And no one better than U.S. President Joe Biden to remind us: It’s all about “building back better; that’s the opportunity”.

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(Featured image by qimono via Pixabay)

DISCLAIMER: This article was written by a third party contributor and does not reflect the opinion of Born2Invest, its management, staff or its associates. Please review our disclaimer for more information.

This article may include forward-looking statements. These forward-looking statements generally are identified by the words “believe,” “project,” “estimate,” “become,” “plan,” “will,” and similar expressions. These forward-looking statements involve known and unknown risks as well as uncertainties, including those discussed in the following cautionary statements and elsewhere in this article and on this site. Although the Company may believe that its expectations are based on reasonable assumptions, the actual results that the Company may achieve may differ materially from any forward-looking statements, which reflect the opinions of the management of the Company only as of the date hereof. Additionally, please make sure to read these important disclosures.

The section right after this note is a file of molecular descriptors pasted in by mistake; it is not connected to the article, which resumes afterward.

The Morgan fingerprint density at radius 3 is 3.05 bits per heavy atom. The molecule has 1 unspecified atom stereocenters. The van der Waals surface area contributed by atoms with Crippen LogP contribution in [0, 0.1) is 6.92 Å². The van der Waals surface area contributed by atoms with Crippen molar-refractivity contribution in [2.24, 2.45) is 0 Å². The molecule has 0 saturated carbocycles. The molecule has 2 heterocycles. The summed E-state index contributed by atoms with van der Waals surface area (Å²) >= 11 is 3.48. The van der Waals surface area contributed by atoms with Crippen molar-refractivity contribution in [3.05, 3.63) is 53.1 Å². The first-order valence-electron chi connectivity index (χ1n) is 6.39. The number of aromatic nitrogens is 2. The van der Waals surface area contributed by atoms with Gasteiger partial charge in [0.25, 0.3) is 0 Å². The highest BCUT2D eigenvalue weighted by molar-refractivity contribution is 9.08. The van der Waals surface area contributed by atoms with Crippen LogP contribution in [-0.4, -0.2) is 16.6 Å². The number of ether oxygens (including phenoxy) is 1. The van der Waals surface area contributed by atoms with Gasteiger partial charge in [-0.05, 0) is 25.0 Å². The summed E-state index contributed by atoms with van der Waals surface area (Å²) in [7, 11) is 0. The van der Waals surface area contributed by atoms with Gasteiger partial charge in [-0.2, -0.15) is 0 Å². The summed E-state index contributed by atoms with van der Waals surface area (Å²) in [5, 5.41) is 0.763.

First published in EL ESPANOL, a third-party contributor translated and adapted the article from the original. In case of discrepancy, the original will prevail.

Although we made reasonable efforts to provide accurate translations, some parts may be incorrect. Born2Invest assumes no responsibility for errors, omissions or ambiguities in the translations provided on this website. Any person or entity relying on translated content does so at their own risk. Born2Invest is not responsible for losses caused by such reliance on the accuracy or reliability of translated information. If you wish to report an error or inaccuracy in the translation, we encourage you to contact us.

Daphne Freeman has worked in the crowdfunding and impact investing industry for the past few years, gaining experience in marketing, and connecting businesses and entrepreneurs in need with the right investors. As a seasoned grant writer as well as financial market journalist, she is passionate about making a social impact in the world. A free spirit, Daphne also enjoys writing and exploring topics of interest, currently CBD, health and beauty, and social media influencers.